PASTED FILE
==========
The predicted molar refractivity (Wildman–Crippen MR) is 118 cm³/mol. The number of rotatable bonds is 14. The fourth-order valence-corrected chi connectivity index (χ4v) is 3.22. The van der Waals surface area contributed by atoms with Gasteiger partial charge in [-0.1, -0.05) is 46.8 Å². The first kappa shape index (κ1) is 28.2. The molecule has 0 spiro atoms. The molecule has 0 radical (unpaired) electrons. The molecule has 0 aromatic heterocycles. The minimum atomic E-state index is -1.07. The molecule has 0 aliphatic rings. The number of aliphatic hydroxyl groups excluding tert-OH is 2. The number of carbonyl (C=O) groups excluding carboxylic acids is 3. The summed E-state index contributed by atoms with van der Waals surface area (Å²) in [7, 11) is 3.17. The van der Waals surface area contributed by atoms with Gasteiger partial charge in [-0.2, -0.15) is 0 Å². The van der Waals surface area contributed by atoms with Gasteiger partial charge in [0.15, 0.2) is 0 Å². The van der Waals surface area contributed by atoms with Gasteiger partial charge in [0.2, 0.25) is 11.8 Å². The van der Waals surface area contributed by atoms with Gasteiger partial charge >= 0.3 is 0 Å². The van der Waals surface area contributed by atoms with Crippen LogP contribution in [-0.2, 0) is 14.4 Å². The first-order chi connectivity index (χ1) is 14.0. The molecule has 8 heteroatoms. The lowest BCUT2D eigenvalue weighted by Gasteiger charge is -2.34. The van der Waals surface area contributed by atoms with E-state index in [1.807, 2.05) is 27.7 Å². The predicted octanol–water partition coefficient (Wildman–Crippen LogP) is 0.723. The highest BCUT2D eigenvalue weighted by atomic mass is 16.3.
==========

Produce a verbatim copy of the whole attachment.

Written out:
The predicted molar refractivity (Wildman–Crippen MR) is 118 cm³/mol. The number of rotatable bonds is 14. The fourth-order valence-corrected chi connectivity index (χ4v) is 3.22. The van der Waals surface area contributed by atoms with Gasteiger partial charge in [-0.1, -0.05) is 46.8 Å². The first kappa shape index (κ1) is 28.2. The molecule has 0 spiro atoms. The molecule has 0 radical (unpaired) electrons. The molecule has 0 aromatic heterocycles. The minimum atomic E-state index is -1.07. The molecule has 0 aliphatic rings. The number of aliphatic hydroxyl groups excluding tert-OH is 2. The number of carbonyl (C=O) groups excluding carboxylic acids is 3. The summed E-state index contributed by atoms with van der Waals surface area (Å²) in [7, 11) is 3.17. The van der Waals surface area contributed by atoms with Gasteiger partial charge in [-0.2, -0.15) is 0 Å². The van der Waals surface area contributed by atoms with Gasteiger partial charge in [0.15, 0.2) is 0 Å². The van der Waals surface area contributed by atoms with Gasteiger partial charge in [0.2, 0.25) is 11.8 Å². The van der Waals surface area contributed by atoms with Gasteiger partial charge >= 0.3 is 0 Å². The van der Waals surface area contributed by atoms with Crippen LogP contribution in [-0.2, 0) is 14.4 Å². The first-order chi connectivity index (χ1) is 14.0. The molecule has 8 heteroatoms. The lowest BCUT2D eigenvalue weighted by Gasteiger charge is -2.34. The van der Waals surface area contributed by atoms with E-state index in [1.807, 2.05) is 27.7 Å². The predicted octanol–water partition coefficient (Wildman–Crippen LogP) is 0.723. The highest BCUT2D eigenvalue weighted by atomic mass is 16.3.